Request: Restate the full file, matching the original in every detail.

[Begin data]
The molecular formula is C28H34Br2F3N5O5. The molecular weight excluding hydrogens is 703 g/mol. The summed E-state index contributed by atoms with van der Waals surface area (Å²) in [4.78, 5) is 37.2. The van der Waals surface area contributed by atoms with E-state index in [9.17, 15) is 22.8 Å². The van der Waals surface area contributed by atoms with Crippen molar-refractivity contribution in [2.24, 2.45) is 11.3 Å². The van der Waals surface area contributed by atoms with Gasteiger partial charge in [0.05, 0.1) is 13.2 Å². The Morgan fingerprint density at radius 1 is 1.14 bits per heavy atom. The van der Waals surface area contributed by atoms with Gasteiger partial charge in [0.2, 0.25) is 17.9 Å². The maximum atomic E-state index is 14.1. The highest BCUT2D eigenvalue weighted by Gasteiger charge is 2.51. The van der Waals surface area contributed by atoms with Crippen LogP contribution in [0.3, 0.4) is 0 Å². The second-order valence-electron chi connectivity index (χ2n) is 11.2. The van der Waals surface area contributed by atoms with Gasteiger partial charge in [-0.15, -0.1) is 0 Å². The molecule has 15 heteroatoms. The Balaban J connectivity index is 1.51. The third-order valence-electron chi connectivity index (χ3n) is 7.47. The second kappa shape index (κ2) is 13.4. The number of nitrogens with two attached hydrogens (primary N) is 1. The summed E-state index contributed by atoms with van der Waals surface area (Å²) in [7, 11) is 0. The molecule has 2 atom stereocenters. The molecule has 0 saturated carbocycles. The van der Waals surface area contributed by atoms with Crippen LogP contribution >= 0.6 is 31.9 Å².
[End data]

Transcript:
The molecular formula is C28H34Br2F3N5O5. The molecular weight excluding hydrogens is 703 g/mol. The summed E-state index contributed by atoms with van der Waals surface area (Å²) in [4.78, 5) is 37.2. The van der Waals surface area contributed by atoms with E-state index in [9.17, 15) is 22.8 Å². The van der Waals surface area contributed by atoms with Crippen molar-refractivity contribution in [2.24, 2.45) is 11.3 Å². The van der Waals surface area contributed by atoms with Gasteiger partial charge in [0.05, 0.1) is 13.2 Å². The Morgan fingerprint density at radius 1 is 1.14 bits per heavy atom. The van der Waals surface area contributed by atoms with Gasteiger partial charge in [0.2, 0.25) is 17.9 Å². The maximum atomic E-state index is 14.1. The highest BCUT2D eigenvalue weighted by Gasteiger charge is 2.51. The van der Waals surface area contributed by atoms with Crippen LogP contribution in [0.3, 0.4) is 0 Å². The second-order valence-electron chi connectivity index (χ2n) is 11.2. The van der Waals surface area contributed by atoms with Gasteiger partial charge in [-0.15, -0.1) is 0 Å². The molecule has 15 heteroatoms. The Balaban J connectivity index is 1.51. The third-order valence-electron chi connectivity index (χ3n) is 7.47. The second kappa shape index (κ2) is 13.4. The number of nitrogens with two attached hydrogens (primary N) is 1. The summed E-state index contributed by atoms with van der Waals surface area (Å²) in [7, 11) is 0. The molecule has 2 atom stereocenters. The molecule has 0 saturated carbocycles. The van der Waals surface area contributed by atoms with Crippen LogP contribution >= 0.6 is 31.9 Å².